14_osb_modify_jar_dependencies
  • Select the XMLBeans library, then click Add, then OK.
15_jar_dependencies_selection

Creating the Proxy Service

The next step is to create the file adapter, as a binary file-based message proxy service, from the Oracle Service Bus IDE.
  • Right-click on the GzFileAdapter OSB project in the Project Explorer and select New -> Proxy Service.
16_new_proxy_service
  • Name it GzFileAdapter and click Finish.
  • In the General tab of the Proxy Service editor, select Message Service as the Service Type.
17_general_configuration
  • In the Messaging tab, select Binary as the Request Message Type.  Leave the Response Message Type as None.
18_message_type_configuration
  • In the Transport tab, select file as the Protocol and provide a directory name where you would like to poll for files from as the Endpoint URI.
19_transport_configuration
  • In the File Transport tab, customise the adapter to suit.  In this example, we’ll select a file mask of *.gz as well as configuring an archive Post Read Action and specifying all the necessary Directory file destinations.
20_file_transport_configuration

Defining the message flow

The next step is to incorporate a call to the GzExtractor java library into the Proxy Service Message Flow.
  • Start by dragging a new Pipeline Pair from the Design Palette into the Message Flow editor.
21_pipeline_pair
  • Add a new Stage to the Request Pipeline and name it Extract GZIP.
22_extract_gzip_stage
  • Drag an Assign Action into the new Stage.
23_assign
  • In the Properties tab for the Assign action, provide the Expression as $body/ctx:binary-content and theVariable as gzBinaryContent.
24_assign_properties
  • Drag a new Java Callout Action from the Design Palette to just under the Assign action.
25_java_callout
  • In the Properties tab for the new Java Callout, select Browse next to the Method field.
26_java_callout_properties
  • Select GzExtractor/com.rubiconred.GzExtractor.processFile.
  • Select the Expression for the only parameter and specify $gzBinaryContent.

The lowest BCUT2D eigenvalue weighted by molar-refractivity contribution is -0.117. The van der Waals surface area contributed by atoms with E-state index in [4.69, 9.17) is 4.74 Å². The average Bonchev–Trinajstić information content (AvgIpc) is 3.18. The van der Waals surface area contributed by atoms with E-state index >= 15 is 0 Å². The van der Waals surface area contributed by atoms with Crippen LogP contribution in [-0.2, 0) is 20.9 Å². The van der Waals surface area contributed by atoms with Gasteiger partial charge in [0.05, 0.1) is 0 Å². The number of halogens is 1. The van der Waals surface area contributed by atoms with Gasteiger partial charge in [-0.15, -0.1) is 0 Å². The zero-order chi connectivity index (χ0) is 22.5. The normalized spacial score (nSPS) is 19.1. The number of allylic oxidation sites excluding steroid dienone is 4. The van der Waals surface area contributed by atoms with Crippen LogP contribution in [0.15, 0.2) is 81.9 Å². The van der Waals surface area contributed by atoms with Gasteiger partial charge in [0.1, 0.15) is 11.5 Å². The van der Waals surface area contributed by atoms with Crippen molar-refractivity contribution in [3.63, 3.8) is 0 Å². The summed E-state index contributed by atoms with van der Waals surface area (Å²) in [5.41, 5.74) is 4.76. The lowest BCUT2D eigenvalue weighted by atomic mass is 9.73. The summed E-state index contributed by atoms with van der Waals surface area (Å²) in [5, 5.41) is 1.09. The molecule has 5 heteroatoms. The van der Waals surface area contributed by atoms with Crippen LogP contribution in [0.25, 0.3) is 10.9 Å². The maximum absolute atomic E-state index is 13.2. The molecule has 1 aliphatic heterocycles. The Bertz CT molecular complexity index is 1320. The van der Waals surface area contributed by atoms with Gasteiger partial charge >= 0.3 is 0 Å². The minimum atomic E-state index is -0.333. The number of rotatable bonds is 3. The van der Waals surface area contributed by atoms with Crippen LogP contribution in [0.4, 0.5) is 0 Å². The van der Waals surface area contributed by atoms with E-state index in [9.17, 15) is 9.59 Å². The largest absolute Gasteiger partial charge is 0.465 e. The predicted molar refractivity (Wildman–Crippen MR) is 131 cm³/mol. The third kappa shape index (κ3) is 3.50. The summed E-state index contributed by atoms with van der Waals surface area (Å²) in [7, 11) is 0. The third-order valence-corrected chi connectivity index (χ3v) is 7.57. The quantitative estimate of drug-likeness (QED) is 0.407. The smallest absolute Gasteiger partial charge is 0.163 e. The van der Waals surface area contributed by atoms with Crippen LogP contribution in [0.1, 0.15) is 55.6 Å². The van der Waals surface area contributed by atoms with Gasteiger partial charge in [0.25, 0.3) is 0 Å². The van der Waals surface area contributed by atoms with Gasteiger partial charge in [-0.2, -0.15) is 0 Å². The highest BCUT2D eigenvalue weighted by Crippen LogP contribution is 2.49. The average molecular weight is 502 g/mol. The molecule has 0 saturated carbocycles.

27_java_callout_properties_part_2
  • Specify the Result Value variable as payload.

Testing the implementation

To test the new file adapter, you can place a GZIP’d file in the input directory and confirm the contents are read successfully following these steps:
  • Create a new Reporting Stage below the GZIP Extract Stage and drag a new Log Action in.
28_log_report
  • Set the Log Expression as $payload and the Annotation as “GzFileAdapter message payload”.
29_log_properties
  • Change the Severity to Error so that it is guaranteed to appear on your weblogic’s console output.
  • Deploy the service to your server.
  • Copy a GZIP’d text file to the input directory you specified earlier.
  • Observe that the contents are written to the console.

Email Notification with SOA Suite 11g

Oracle SOA Suite 11g supports a number of different notification channels through the User Messaging Service (UMS). This blog provides a step-by-step guide for configuring and testing email notification. Once email notification has been configured, emails can be sent from SOA Suite components such as BPEL processes and Human Tasks. For this example, Gmail will be used as the mail server.

Configuring Email Notification

To support email notification from SOA Suite 11g the UMS email driver and workflow notification properties to be configured with the mail server details. This can be done through the Enterprise Manager Fusion Middleware Control console (e.g. http://localhost:7001/em) as follows:
  1. Navigate to the Email Driver Properties page available under User Messaging Service >usermessagingdriver-email UMS-NavigationToEmailDriverProperties-2
  2. Update the following properties according to your mail server configuration:
    OutgoingMailServer - The SMTP hostname
    OutgoingMailServerPort - The SMTP port
    OutgoingMailServerSecurity - The type of security (e.g. SSL)
    OutgoingUsername - The mail user account
    OutgoingPassword - The mail user password
    UMS-EmailDriverProperties
  3. Click Apply to save the changes. UMS-EmailDriverApply
  4. Right-click on soa-infra under SOA and navigate to the Workflow Notification Properties page available under SOA Administration. UMS-NavigateToWorkflowNotificationProperties
  5. Set the Notification Mode to 'Email' and enter the default values which you wish to use for from, actionable and reply to email addresses. UMS-WorkflowNotificationProperties
  6. Click Apply to save the changes to the workflow notification properties.
  7. Restart the SOA server for the changes to take effect. If you are using Gmail or any other mail server that requires SSL you will need to perform the steps in the next section. In this case, you may wish to hold off on restarting the server before these steps are performed. This will save you the trouble of having to restart twice.